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Author: Fiona Matthews

How to improve understanding of pensions and long term savings in the workforce

Currently, only a third of UK workers are prioritising long term saving. Furthermore, of those that are saving for their retirement, many are not saving nearly enough. When we surveyed 5,000 British workers about their retirement savings, we found that employees are saving on average 5% less of their salary per year than they think they should be. To be specific, they’re saving an average of 9.5% of their salary, versus a perceived ideal of 14.3%.

While many of the population feel more adequately informed on other saving options, such as savings accounts, ISAs and mortgages, there are significant knowledge gaps when it comes to pensions. This gap in understanding could lead to an unanticipated shortfall for many people when they come to retire.

Organisations may come under scrutiny for this knowledge deficit if they fail to provide sufficient guidance and support to staff on pensions. It raises an important question: what can employers be doing to help their staff ensure they save enough, and invest wisely, so they can look forward to an enjoyable retirement?

For me, I believe the reason why people aren’t saving is down to poor perceived returns and a lack of confidence in making financial decisions. Below, I’ve outlined some key steps that employers should be taking to improve engagement and understanding in pensions and long term savings amongst the workforce.

  1. Make your pension scheme as user friendly as possible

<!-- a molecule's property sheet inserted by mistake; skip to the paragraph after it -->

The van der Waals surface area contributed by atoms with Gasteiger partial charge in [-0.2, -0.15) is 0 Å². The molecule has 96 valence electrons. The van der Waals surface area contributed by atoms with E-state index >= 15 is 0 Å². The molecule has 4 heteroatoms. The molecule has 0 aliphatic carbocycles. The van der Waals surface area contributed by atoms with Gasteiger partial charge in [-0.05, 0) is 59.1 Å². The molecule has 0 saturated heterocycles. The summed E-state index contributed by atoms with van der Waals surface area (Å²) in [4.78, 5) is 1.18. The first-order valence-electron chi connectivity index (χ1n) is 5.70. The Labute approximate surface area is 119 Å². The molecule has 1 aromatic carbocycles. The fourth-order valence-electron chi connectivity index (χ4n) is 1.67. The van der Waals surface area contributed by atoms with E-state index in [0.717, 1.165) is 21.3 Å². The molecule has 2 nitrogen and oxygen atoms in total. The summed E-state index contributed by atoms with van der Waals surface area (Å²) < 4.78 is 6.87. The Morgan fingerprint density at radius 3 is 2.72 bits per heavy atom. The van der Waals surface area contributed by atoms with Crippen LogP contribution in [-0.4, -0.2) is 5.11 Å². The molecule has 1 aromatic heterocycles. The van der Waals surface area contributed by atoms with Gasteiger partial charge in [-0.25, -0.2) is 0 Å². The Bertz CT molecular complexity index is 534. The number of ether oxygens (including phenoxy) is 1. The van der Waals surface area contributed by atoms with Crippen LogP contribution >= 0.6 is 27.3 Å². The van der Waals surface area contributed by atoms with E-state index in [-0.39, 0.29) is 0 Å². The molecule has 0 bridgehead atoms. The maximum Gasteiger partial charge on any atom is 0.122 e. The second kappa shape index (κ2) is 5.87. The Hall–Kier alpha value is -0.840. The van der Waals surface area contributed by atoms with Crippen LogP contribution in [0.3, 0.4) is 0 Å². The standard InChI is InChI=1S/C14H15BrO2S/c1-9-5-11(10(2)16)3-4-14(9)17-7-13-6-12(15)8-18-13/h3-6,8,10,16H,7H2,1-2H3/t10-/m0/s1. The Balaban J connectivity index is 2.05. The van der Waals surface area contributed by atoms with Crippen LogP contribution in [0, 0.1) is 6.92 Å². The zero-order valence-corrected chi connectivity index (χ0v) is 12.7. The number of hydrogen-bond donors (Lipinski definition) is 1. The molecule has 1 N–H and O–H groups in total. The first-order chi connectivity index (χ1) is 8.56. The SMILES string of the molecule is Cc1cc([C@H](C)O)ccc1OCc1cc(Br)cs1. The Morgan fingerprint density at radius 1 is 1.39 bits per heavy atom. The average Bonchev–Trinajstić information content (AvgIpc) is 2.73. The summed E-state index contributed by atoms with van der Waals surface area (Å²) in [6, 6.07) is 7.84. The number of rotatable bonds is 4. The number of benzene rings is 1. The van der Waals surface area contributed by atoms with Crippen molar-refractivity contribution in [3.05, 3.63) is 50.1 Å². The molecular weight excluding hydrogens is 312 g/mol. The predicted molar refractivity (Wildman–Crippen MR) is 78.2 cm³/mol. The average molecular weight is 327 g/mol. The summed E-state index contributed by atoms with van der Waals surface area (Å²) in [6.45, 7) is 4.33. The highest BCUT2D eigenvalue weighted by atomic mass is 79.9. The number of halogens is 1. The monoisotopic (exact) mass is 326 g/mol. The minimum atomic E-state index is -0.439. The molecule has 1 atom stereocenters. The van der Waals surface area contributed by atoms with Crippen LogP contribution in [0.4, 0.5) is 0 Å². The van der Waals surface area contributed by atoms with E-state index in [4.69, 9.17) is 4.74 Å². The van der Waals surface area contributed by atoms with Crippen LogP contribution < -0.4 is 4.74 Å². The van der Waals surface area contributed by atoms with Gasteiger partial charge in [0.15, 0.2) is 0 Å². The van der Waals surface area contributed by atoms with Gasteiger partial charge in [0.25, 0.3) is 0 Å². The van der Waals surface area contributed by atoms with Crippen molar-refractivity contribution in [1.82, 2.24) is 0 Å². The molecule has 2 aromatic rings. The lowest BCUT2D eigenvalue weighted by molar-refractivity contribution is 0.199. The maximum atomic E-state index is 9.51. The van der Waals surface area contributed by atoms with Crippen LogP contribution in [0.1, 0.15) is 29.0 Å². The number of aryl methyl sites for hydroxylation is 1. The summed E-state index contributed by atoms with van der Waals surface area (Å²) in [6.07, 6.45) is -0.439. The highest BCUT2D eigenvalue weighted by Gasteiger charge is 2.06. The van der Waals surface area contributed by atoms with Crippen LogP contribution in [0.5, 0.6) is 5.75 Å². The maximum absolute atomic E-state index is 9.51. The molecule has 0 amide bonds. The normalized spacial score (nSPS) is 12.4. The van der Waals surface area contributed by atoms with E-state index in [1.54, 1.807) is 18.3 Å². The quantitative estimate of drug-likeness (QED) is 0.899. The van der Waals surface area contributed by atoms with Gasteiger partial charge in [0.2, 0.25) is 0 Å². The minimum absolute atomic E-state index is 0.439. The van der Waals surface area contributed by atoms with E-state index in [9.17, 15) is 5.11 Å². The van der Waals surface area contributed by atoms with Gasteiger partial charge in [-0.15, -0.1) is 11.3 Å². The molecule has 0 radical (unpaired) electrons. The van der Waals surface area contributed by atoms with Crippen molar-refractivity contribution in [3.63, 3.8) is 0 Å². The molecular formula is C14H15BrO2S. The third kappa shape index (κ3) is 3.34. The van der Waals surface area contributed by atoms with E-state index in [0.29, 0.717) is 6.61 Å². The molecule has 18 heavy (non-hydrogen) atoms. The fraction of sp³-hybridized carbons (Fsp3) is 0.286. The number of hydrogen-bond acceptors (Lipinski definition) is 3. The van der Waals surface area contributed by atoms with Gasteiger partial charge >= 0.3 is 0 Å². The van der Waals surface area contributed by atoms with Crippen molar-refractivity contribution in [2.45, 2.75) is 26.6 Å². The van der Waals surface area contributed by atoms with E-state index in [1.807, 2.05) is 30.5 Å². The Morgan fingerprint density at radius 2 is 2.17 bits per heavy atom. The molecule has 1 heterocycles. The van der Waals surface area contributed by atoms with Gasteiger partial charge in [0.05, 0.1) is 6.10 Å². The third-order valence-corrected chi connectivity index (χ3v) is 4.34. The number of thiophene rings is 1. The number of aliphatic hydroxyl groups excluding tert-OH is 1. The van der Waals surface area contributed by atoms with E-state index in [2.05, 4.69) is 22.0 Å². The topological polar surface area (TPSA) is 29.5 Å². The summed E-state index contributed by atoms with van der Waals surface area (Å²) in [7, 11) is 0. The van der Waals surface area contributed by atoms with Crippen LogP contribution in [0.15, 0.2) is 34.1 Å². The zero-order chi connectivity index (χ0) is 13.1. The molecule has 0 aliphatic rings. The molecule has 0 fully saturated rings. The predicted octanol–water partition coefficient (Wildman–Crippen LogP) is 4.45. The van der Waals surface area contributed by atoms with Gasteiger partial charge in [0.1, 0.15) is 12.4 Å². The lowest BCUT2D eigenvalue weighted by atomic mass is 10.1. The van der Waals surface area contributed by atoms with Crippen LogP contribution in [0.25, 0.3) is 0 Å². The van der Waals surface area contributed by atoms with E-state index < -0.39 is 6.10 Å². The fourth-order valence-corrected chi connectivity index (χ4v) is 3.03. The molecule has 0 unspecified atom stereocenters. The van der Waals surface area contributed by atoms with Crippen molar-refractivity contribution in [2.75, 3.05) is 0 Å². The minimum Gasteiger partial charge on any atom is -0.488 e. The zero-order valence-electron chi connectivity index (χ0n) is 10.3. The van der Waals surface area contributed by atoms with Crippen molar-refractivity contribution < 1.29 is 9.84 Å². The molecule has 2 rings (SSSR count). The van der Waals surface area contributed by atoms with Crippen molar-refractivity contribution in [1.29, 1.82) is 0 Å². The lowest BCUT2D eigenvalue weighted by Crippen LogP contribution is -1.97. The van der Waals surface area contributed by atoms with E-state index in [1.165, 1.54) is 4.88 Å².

Part of the reason why many individuals are failing to pay enough interest in their company’s pension scheme is the perceived complexity that surrounds long term savings. Essentially, people think that the options available to them are too complicated and therefore face difficult choices and so are put off from making any concrete decisions.

Employers must look to change this perception by making their pension schemes more user friendly and as easy to understand as possible for employees of all generations.  Ensuring the choices available to members are presented in a way that breaks down the full range and complexity into a series of smaller decisions will avoid overwhelming members and encourage people to step away from the default where it may not be right for them.

  1. Keep communication high on the agenda

Each and every individual will have varying attitudes and priorities when it comes to savings and pensions. According to our research, this is resulting in a significant desire for pensions flexibility and choice. For example, some employees are prepared to work longer to grow their pot, while others put a higher priority on retiring at a certain age, even if they have a lower income.

Creating a two-way dialogue between the employer and employees will help organisations to understand exactly what their employees want from the workplace in terms of savings and enable them to tailor their communications and meet these individual demands.

  1. Adjust to changes in industry legislation

Our research shows that people expect the government to provide information to the public on pension reforms introduced in April of this year. However, with low levels of understanding around the impact of the reforms, our study suggests that Government initiatives, such as Pension Wise, which aim to educate people on the changes, will only get us so far. As a result, people are increasingly likely to turn to employers and pension providers to plug the information gap in the future.

Employers that take the lead in providing staff with suitable information on how these reforms will affect them, and offer transparent, insightful guidance, will reap significant benefits in terms of staff retention, recruitment and reputation.